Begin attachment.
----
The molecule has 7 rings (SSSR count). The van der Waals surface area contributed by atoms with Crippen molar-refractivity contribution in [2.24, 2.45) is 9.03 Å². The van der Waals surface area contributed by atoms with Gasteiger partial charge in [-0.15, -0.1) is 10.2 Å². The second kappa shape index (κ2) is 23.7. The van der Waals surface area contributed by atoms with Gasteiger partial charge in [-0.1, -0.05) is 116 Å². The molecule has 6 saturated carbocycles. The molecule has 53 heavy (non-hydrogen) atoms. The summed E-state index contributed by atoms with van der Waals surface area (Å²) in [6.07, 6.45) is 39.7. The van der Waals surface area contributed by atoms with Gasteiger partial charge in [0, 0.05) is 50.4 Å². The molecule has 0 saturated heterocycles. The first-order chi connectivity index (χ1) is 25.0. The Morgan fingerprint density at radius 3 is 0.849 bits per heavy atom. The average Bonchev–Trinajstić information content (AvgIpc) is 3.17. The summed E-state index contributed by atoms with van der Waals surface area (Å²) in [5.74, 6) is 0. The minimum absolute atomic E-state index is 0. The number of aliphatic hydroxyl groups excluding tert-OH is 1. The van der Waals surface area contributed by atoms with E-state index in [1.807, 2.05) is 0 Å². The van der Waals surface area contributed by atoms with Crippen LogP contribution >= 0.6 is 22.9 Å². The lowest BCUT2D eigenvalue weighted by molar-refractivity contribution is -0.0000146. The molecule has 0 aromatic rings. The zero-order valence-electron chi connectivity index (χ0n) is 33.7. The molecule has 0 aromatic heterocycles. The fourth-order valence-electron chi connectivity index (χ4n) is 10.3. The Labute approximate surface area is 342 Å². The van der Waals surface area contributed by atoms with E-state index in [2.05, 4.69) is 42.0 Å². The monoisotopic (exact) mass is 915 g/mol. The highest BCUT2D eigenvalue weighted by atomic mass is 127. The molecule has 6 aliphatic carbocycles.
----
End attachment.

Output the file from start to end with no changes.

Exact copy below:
The molecule has 7 rings (SSSR count). The van der Waals surface area contributed by atoms with Crippen molar-refractivity contribution in [2.24, 2.45) is 9.03 Å². The van der Waals surface area contributed by atoms with Gasteiger partial charge in [-0.15, -0.1) is 10.2 Å². The second kappa shape index (κ2) is 23.7. The van der Waals surface area contributed by atoms with Gasteiger partial charge in [-0.1, -0.05) is 116 Å². The molecule has 6 saturated carbocycles. The molecule has 53 heavy (non-hydrogen) atoms. The summed E-state index contributed by atoms with van der Waals surface area (Å²) in [6.07, 6.45) is 39.7. The van der Waals surface area contributed by atoms with Gasteiger partial charge in [0, 0.05) is 50.4 Å². The molecule has 0 saturated heterocycles. The first-order chi connectivity index (χ1) is 25.0. The Morgan fingerprint density at radius 3 is 0.849 bits per heavy atom. The average Bonchev–Trinajstić information content (AvgIpc) is 3.17. The summed E-state index contributed by atoms with van der Waals surface area (Å²) in [5.74, 6) is 0. The minimum absolute atomic E-state index is 0. The number of aliphatic hydroxyl groups excluding tert-OH is 1. The van der Waals surface area contributed by atoms with E-state index in [1.807, 2.05) is 0 Å². The van der Waals surface area contributed by atoms with Crippen LogP contribution >= 0.6 is 22.9 Å². The lowest BCUT2D eigenvalue weighted by molar-refractivity contribution is -0.0000146. The molecule has 0 aromatic rings. The zero-order valence-electron chi connectivity index (χ0n) is 33.7. The molecule has 0 aromatic heterocycles. The fourth-order valence-electron chi connectivity index (χ4n) is 10.3. The Labute approximate surface area is 342 Å². The van der Waals surface area contributed by atoms with E-state index in [2.05, 4.69) is 42.0 Å². The monoisotopic (exact) mass is 915 g/mol. The highest BCUT2D eigenvalue weighted by atomic mass is 127. The molecule has 6 aliphatic carbocycles.